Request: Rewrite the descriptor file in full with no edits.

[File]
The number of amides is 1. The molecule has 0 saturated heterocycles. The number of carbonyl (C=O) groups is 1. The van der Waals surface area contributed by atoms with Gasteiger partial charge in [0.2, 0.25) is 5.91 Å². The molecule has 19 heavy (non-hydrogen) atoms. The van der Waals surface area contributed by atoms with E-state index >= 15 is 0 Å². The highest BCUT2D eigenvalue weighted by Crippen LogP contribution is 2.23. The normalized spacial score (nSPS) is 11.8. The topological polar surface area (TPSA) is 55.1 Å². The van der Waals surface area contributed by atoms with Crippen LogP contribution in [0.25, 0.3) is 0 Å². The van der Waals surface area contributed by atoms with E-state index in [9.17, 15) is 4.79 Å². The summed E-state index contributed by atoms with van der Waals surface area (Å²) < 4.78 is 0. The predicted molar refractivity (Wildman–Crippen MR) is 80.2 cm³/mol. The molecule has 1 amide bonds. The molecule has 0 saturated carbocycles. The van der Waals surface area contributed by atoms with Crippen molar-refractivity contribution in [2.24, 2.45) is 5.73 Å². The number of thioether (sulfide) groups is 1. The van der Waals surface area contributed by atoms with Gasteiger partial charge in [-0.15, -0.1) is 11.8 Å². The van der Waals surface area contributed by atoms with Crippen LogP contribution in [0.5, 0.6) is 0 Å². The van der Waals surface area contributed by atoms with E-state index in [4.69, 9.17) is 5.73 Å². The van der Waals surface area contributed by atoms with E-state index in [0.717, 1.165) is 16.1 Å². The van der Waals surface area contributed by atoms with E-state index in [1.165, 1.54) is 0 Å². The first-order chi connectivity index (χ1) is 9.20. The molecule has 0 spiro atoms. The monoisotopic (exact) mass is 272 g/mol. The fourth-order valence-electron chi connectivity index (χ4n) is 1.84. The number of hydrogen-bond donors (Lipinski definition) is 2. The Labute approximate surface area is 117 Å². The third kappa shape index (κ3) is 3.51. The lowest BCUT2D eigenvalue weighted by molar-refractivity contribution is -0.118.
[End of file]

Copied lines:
The number of amides is 1. The molecule has 0 saturated heterocycles. The number of carbonyl (C=O) groups is 1. The van der Waals surface area contributed by atoms with Gasteiger partial charge in [0.2, 0.25) is 5.91 Å². The molecule has 19 heavy (non-hydrogen) atoms. The van der Waals surface area contributed by atoms with E-state index >= 15 is 0 Å². The highest BCUT2D eigenvalue weighted by Crippen LogP contribution is 2.23. The normalized spacial score (nSPS) is 11.8. The topological polar surface area (TPSA) is 55.1 Å². The van der Waals surface area contributed by atoms with Crippen LogP contribution in [0.25, 0.3) is 0 Å². The van der Waals surface area contributed by atoms with E-state index in [9.17, 15) is 4.79 Å². The summed E-state index contributed by atoms with van der Waals surface area (Å²) < 4.78 is 0. The predicted molar refractivity (Wildman–Crippen MR) is 80.2 cm³/mol. The molecule has 1 amide bonds. The molecule has 0 saturated carbocycles. The van der Waals surface area contributed by atoms with Crippen molar-refractivity contribution in [2.24, 2.45) is 5.73 Å². The number of thioether (sulfide) groups is 1. The van der Waals surface area contributed by atoms with Gasteiger partial charge in [-0.15, -0.1) is 11.8 Å². The van der Waals surface area contributed by atoms with Crippen LogP contribution in [0.5, 0.6) is 0 Å². The van der Waals surface area contributed by atoms with E-state index in [4.69, 9.17) is 5.73 Å². The van der Waals surface area contributed by atoms with E-state index in [0.717, 1.165) is 16.1 Å². The van der Waals surface area contributed by atoms with E-state index in [1.165, 1.54) is 0 Å². The first-order chi connectivity index (χ1) is 9.20. The molecule has 0 spiro atoms. The monoisotopic (exact) mass is 272 g/mol. The fourth-order valence-electron chi connectivity index (χ4n) is 1.84. The number of hydrogen-bond donors (Lipinski definition) is 2. The Labute approximate surface area is 117 Å². The third kappa shape index (κ3) is 3.51. The lowest BCUT2D eigenvalue weighted by molar-refractivity contribution is -0.118.